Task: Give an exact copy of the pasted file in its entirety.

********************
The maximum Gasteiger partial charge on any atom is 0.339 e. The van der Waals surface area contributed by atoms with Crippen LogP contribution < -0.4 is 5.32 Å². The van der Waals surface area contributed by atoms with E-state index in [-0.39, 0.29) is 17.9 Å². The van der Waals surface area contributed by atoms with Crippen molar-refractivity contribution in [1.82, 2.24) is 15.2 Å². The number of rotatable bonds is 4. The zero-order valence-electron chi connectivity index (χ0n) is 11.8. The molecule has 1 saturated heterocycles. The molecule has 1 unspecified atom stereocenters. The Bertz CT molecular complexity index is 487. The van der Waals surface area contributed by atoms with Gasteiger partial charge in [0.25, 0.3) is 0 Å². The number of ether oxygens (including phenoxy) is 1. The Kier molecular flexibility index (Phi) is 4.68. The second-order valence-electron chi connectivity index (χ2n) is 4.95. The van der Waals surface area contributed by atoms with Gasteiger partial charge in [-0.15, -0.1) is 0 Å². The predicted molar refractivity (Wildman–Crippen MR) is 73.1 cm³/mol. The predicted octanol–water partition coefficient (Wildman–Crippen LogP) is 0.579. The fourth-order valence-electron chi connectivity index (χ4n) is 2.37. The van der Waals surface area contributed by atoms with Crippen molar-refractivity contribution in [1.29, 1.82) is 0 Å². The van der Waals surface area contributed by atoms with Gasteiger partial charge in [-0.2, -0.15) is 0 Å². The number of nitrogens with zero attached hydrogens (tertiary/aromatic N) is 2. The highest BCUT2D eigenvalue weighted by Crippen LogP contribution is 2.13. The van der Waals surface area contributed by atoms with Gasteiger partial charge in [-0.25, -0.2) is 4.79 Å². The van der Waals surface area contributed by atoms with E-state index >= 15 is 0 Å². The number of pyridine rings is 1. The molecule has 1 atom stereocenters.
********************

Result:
The maximum Gasteiger partial charge on any atom is 0.339 e. The van der Waals surface area contributed by atoms with Crippen LogP contribution < -0.4 is 5.32 Å². The van der Waals surface area contributed by atoms with E-state index in [-0.39, 0.29) is 17.9 Å². The van der Waals surface area contributed by atoms with Crippen molar-refractivity contribution in [1.82, 2.24) is 15.2 Å². The number of rotatable bonds is 4. The zero-order valence-electron chi connectivity index (χ0n) is 11.8. The molecule has 1 saturated heterocycles. The molecule has 1 unspecified atom stereocenters. The Bertz CT molecular complexity index is 487. The van der Waals surface area contributed by atoms with Gasteiger partial charge in [0.25, 0.3) is 0 Å². The number of ether oxygens (including phenoxy) is 1. The Kier molecular flexibility index (Phi) is 4.68. The second-order valence-electron chi connectivity index (χ2n) is 4.95. The van der Waals surface area contributed by atoms with Gasteiger partial charge in [-0.15, -0.1) is 0 Å². The predicted molar refractivity (Wildman–Crippen MR) is 73.1 cm³/mol. The predicted octanol–water partition coefficient (Wildman–Crippen LogP) is 0.579. The fourth-order valence-electron chi connectivity index (χ4n) is 2.37. The van der Waals surface area contributed by atoms with Crippen molar-refractivity contribution in [1.29, 1.82) is 0 Å². The van der Waals surface area contributed by atoms with Gasteiger partial charge in [-0.2, -0.15) is 0 Å². The number of nitrogens with zero attached hydrogens (tertiary/aromatic N) is 2. The highest BCUT2D eigenvalue weighted by Crippen LogP contribution is 2.13. The van der Waals surface area contributed by atoms with Gasteiger partial charge in [-0.25, -0.2) is 4.79 Å². The van der Waals surface area contributed by atoms with E-state index >= 15 is 0 Å². The number of pyridine rings is 1. The molecule has 1 atom stereocenters.